For example, despite the prohibition on the segregation of Roma children into either “special schools” or ethnically homogeneous ones - as well as rulings from national courts and European Court of Human Rights judgments punishing such discrimination - these civil society reports confirm that Roma children are still denied access to quality integrated education in all five countries. Segregated, separate facilities are still being built with public funds, and the existing opportunities for active desegregation are not being used. The European Commission’s infringement procedures against the Czech Republic, Hungary and Slovakia seem to have had little discernible impact on Roma school segregation so far.
The kinds of data that are collected reveal further disturbing patterns. As the report notes:
“In the five countries, rates of grade repetition are higher in regions with sizable disadvantaged Roma communities. Funding streams have targeted the issue, although in most cases interventions do not address the structural problems that lead to it. Schools use grade repetition as an easy tool that allows them to not teach effectively. Grade repetition has not been addressed by policy in any of the five countries in recent years. All schools have to collect data and report to the relevant ministry about grade repetition, but schools do not face any financial consequences if grade repetition reaches a certain level.”
Additionally, there is very little attention paid in the five countries’ strategies to the gender perspective. Issues such as early marriage, trafficking, and violence against women are often incorrectly analyzed and essentialized by authorities as the consequences of ethnic “tradition”. Policy also tends to endorse patriarchal norms by conceiving of (not just) Roma women’s role as primarily that of caring for children.
Discrimination against Roma remains widespread and goes effectively unchallenged. The official bodies responsible for combating discrimination are not independent enough, resourced enough, or powerful enough to tackle this. Not surprisingly, there is a low level of human rights awareness among many marginalized Roma communities, as well as widespread skepticism concerning justice and law enforcement.
Civil society also reports that there is no evidence of policy interventions to overcome residential segregation, and some countries are even witnessing a growth in the number and size of localities with concentrated, socially excluded populations, often in appalling conditions lacking basic infrastructure and access to basic public services. The disparities between non-Roma and Roma living conditions remain stark across all five countries. While the situation varies from country to country, many local authorities still favor demolitions of Roma-inhabited properties and mass evictions of Roma inhabitants, flouting international human rights treaty obligations and ignoring winter moratoriums. The authorities do not offer the people affected any consultation, information, reasonable notice or access to legal aid, and most egregiously, they do not provide adequate alternative accommodation. In August 2019, planned demolitions of prefabricated apartment buildings and their replacement with “container housing” was strongly objected to by Roma civil society and their supporters in the Czech Republic.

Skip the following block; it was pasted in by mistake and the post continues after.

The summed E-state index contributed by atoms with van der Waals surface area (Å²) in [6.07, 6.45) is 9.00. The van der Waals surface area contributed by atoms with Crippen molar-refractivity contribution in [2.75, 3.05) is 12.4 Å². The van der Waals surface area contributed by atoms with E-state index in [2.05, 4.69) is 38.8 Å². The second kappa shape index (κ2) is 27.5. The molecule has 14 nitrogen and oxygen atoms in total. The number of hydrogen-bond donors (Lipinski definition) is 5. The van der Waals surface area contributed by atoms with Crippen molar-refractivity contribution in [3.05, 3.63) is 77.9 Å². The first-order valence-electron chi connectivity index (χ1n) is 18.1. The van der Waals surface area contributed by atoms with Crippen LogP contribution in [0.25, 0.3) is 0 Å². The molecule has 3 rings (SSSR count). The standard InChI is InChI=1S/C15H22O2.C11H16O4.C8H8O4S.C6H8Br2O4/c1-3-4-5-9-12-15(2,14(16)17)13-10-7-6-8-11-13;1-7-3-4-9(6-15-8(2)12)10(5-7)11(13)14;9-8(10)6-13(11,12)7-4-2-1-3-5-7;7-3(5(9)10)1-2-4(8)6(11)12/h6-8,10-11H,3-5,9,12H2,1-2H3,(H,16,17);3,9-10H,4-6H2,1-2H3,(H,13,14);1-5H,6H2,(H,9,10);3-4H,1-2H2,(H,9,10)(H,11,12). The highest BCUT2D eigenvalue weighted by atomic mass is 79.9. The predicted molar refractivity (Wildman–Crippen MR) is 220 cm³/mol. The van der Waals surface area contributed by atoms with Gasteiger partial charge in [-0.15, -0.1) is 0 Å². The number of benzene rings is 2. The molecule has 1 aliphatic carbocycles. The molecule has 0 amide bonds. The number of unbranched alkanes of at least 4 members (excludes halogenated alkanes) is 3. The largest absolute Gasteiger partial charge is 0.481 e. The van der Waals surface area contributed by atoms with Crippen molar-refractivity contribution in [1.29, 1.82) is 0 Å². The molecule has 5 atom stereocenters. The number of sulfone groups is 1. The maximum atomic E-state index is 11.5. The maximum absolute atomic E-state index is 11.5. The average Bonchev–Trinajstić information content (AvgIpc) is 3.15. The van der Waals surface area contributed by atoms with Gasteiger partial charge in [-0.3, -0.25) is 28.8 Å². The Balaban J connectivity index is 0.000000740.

While Roma are recognized as national minorities by all five countries and racism against Roma is a subject of state policies, the recognition of the term “antigypsyism” is not consistent among the countries, and in none of them is this phenomenon recognized as a determining factor of inequality. While racism and xenophobia are criminalized to different extents, Roma community members are
reportedly not well-informed about organizations supporting hate crime victims and distrust state institutions generally. Police, prosecutors and judges apparently do not often consider crimes to be hate crimes when victims are Roma. Most egregiously, the Hungarian Police have been found wanting in their obligation to serve and protect Roma citizens under siege from right-wing extremists. The European Court of Human Rights (ECtHR) found in January 2017 that the Hungarian State had violated Article 8 of the Convention (the right to privacy and family life) in its response to violent incidents in the village of Devecser during an anti-Roma demonstration attended by nine far-right groups and members of the ultranationalist Jobbik party.
There is still no concerted effort in any of the five countries to prevent antigypsyist speech. NGOs monitor antigypsyism in media output, as do some public agencies (although the latter have been criticized for their passivity with regard to such cases). Openly anti-Roma hate speech is not limited to extremist parties but exists across the entire political spectrum. Hostility, prejudice and discrimination specifically directed at Roma, stereotypical portrayals of Roma, and denial of the possibility of coexistence between non-Roma and Roma constitute the dominant narrative in all five countries’ societies. The phenomenon is also still not sufficiently researched by universities, although the Roma Civil Monitor contributions represent an important milestone in the European understanding of these issues.
The publication of the third cycle shadow reports will describe to what extent the situation has developed and where the biggest “blind sports” are ahead of revisions to the EU’s own framework for policy in this area that is of such importance to the Roma of Europe.